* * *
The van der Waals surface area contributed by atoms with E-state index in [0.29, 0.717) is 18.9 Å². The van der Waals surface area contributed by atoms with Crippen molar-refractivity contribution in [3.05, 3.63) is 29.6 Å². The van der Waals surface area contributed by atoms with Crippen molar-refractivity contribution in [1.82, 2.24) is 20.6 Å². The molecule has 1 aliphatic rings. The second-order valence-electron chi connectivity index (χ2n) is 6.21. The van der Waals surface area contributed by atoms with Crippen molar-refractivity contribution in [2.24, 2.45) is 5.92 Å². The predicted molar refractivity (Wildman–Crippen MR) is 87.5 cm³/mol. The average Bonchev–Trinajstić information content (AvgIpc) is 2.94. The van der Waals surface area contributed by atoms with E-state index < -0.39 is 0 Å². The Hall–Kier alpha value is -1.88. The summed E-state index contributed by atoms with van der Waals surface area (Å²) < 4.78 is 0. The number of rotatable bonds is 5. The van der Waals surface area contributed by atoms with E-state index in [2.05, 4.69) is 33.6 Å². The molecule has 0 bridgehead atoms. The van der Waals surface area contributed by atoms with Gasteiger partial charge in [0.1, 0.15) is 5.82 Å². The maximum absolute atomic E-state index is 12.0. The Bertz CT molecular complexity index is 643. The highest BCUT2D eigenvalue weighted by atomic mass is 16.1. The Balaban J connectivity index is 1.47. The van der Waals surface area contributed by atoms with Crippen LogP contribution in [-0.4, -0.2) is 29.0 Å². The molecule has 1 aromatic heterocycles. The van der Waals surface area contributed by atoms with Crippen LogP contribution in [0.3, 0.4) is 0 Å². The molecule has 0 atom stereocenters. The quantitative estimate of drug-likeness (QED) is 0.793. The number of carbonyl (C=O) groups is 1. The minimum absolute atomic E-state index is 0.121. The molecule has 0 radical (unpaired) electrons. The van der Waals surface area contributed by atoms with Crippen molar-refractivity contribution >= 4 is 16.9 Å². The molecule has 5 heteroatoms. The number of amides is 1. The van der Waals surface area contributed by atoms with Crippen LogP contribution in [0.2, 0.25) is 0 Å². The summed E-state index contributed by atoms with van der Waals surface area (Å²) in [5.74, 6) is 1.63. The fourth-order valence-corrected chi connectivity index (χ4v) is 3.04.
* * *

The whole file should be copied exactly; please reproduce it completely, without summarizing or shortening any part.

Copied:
The van der Waals surface area contributed by atoms with E-state index in [0.29, 0.717) is 18.9 Å². The van der Waals surface area contributed by atoms with Crippen molar-refractivity contribution in [3.05, 3.63) is 29.6 Å². The van der Waals surface area contributed by atoms with Crippen molar-refractivity contribution in [1.82, 2.24) is 20.6 Å². The molecule has 1 aliphatic rings. The second-order valence-electron chi connectivity index (χ2n) is 6.21. The van der Waals surface area contributed by atoms with Crippen molar-refractivity contribution in [2.24, 2.45) is 5.92 Å². The predicted molar refractivity (Wildman–Crippen MR) is 87.5 cm³/mol. The average Bonchev–Trinajstić information content (AvgIpc) is 2.94. The van der Waals surface area contributed by atoms with E-state index < -0.39 is 0 Å². The Hall–Kier alpha value is -1.88. The summed E-state index contributed by atoms with van der Waals surface area (Å²) < 4.78 is 0. The number of rotatable bonds is 5. The van der Waals surface area contributed by atoms with E-state index in [2.05, 4.69) is 33.6 Å². The molecule has 0 bridgehead atoms. The van der Waals surface area contributed by atoms with Gasteiger partial charge in [0.1, 0.15) is 5.82 Å². The maximum absolute atomic E-state index is 12.0. The Bertz CT molecular complexity index is 643. The highest BCUT2D eigenvalue weighted by atomic mass is 16.1. The Balaban J connectivity index is 1.47. The van der Waals surface area contributed by atoms with Crippen LogP contribution in [-0.4, -0.2) is 29.0 Å². The molecule has 1 aromatic heterocycles. The van der Waals surface area contributed by atoms with Crippen LogP contribution in [0.3, 0.4) is 0 Å². The molecule has 0 atom stereocenters. The quantitative estimate of drug-likeness (QED) is 0.793. The number of carbonyl (C=O) groups is 1. The minimum absolute atomic E-state index is 0.121. The molecule has 0 radical (unpaired) electrons. The van der Waals surface area contributed by atoms with Crippen molar-refractivity contribution >= 4 is 16.9 Å². The molecule has 5 heteroatoms. The number of amides is 1. The van der Waals surface area contributed by atoms with Crippen LogP contribution in [0.2, 0.25) is 0 Å². The summed E-state index contributed by atoms with van der Waals surface area (Å²) in [5.74, 6) is 1.63. The fourth-order valence-corrected chi connectivity index (χ4v) is 3.04.